CHARM & STRANGE news…

Yay, I am really happy to announce that CHARM & STRANGE is going to be published in the UK!

From today’s PM announcements:

Stephanie Kuehn’s CHARM & STRANGE, about a sixteen-year-old boy stuck at a Vermont boarding school who’s convinced his destiny is to transform into a violent wolf, just like his father before him, and who has perfected the art of shutting people out until the truth of who he really is comes to light as he forms an unexpected friendship with a young woman with her own troubled past, to Ali Dougal at Egmont, by Caspian Dennis at Abner Stein on behalf of Lauren Abramo at Dystel & Goderich Literary Management.

It still feels sort of overwhelming, but the response and enthusiasm from everyone at Egmont UK has been amazing. I am so excited to be working with them and beyond ecstatic that my quirky (quarky?) little book will be able to find readers both near and far.

Many, many thanks to Lauren Abramo, Caspian Dennis, and Michael Bourret for making this all possible.

The learning curve of grief

Where do we learn how to grieve? That’s what I’ve been thinking about lately. I know we learn about grief through loss. But the how part, I’m still not sure. Do we learn from our family and friends? From what we see on tv or read about in books?

Once upon a time, my Will and I got married in the middle of the California wine country. The sun was hot. The hills were golden. We were surrounded by loved ones. A few days after the ceremony we flew down to San Jose del Cabo to spend our honeymoon at a rustic inn that was truly off the beaten path. We had to rent a roll bar Jeep because getting there involved four-wheeling across a dry arroyo bed and shuddering up into the dusty foothills on the outskirts of town. We were the inn’s only guests.

One of our first mornings in Mexico, I woke with the sunrise, laced up my running shoes, and headed down the empty riverbed with the innkeeper’s four dogs tagging along for company. A mile or so into our run, the dog pack suddenly bolted. They sprinted past me, barking like mad and honed in on something hidden in a tangle of overgrown bushes. Then came a terrible squeal. I ran faster. I thought the dogs had pinned a rabbit, but when I got there, I found them tearing at a tiny puppy. So I did what everyone would do: I shooed the dogs off, picked the puppy up, and took him home with me. All the way back to California! Will and I named him Milagro. We call him Milo. Our honeymoon surprise.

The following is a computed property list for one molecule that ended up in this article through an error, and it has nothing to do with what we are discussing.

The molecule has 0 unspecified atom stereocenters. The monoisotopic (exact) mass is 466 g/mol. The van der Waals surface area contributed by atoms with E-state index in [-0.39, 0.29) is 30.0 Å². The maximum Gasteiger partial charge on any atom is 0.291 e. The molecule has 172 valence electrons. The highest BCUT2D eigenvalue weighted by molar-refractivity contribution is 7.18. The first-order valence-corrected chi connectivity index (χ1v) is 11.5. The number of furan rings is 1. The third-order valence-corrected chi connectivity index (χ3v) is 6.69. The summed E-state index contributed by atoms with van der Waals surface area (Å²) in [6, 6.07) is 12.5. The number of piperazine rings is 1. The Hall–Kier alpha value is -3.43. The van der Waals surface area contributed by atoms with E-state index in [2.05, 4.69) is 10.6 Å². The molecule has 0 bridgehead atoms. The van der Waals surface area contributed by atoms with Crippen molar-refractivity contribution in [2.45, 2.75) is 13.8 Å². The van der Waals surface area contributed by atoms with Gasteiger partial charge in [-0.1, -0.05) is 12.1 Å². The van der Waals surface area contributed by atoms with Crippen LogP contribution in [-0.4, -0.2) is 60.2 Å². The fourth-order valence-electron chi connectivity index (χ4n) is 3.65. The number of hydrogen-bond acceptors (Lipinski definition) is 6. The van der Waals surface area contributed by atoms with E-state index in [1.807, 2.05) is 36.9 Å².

Almost 13 years, 4 moves, and 3 children later, Milo has become an old man dog. Well, he’s been old for a while now. He has arthritis and thyroid problems. Cataracts, too. But lately he’s gotten even slower. It’s harder for him to eat and drink. He still loves lying in the sun and having his ears stroked, but his own sunset is near. We know this.

Our children are lucky. They haven’t lost anyone close to them. Yes, death has touched their worlda playmate’s mother, my friend’s dear baby, a great grandmother I wish they’d known betterbut they haven’t yet lost a person that they loved and who loved them back. So Milo, in his doggy passing, will be their first painful loss. It will also be practice for greater losses to come. Although that’s knowledge I havethey don’tso it feels sad to qualify or reduce their loss just because Milo isn’t a person. Milo’s a person to them, even though he’s an animal too.

KICX0655

Good dog, Milo.

Of thanks and nothing bears…

IMAG0543

My youngest child refers to clear-colored gummi bears as nothing bears. Nothing bears are his favorite, and to be offered one (as pictured above) is a gesture of true friendship and goodwill.

It’s in that same spirit that I want to say thank you to everyone who has offered their congratulations over the past few days regarding my book news. All of your kind words—here, in real life, on twitter, facebook, YA Highway, etc—well, those words have overwhelmed me. Seriously, guys, your kindness and support means so much. Gah, I’m getting sappy, aren’t I? I think I’m going to quit while I’m ahead.

Nothing bears for everyone!
-Steph

The good (really good) kind of news…

Oh, wow, I’ve been both bursting with excitement and filled with anxiety in anticipation of getting to share the news that my debut YA novel has sold! Here are the details from Publishers Marketplace:
         

Stephanie Kuehn’s CHARM & STRANGE, about a sixteen-year-old boy stuck at a remote Vermont boarding school who’s convinced his destiny is to transform into a violent wolf, just like his father before him, and who has perfected the art of shutting people out — until the truth of who he really is comes to light as he forms an unexpected friendship with a young woman with her own troubled past, to Sara Goodman at St. Martin’s, by Michael Bourret at Dystel & Goderich Literary Management (NA).

I could not be happier about getting to put this book out into the world. This isn’t the first novel I’ve written (or the second, or the third…), but it’s the one I’ve felt closest to, right from the start. And while I know the journey I’m on is only just beginning, already I’ve been humbled by every person along the way who has believed in this story and pushed me to make it stronger. I’m also incredibly thankful to Michael Bourret, who truly made this all happen.
More info to come soon!
-Steph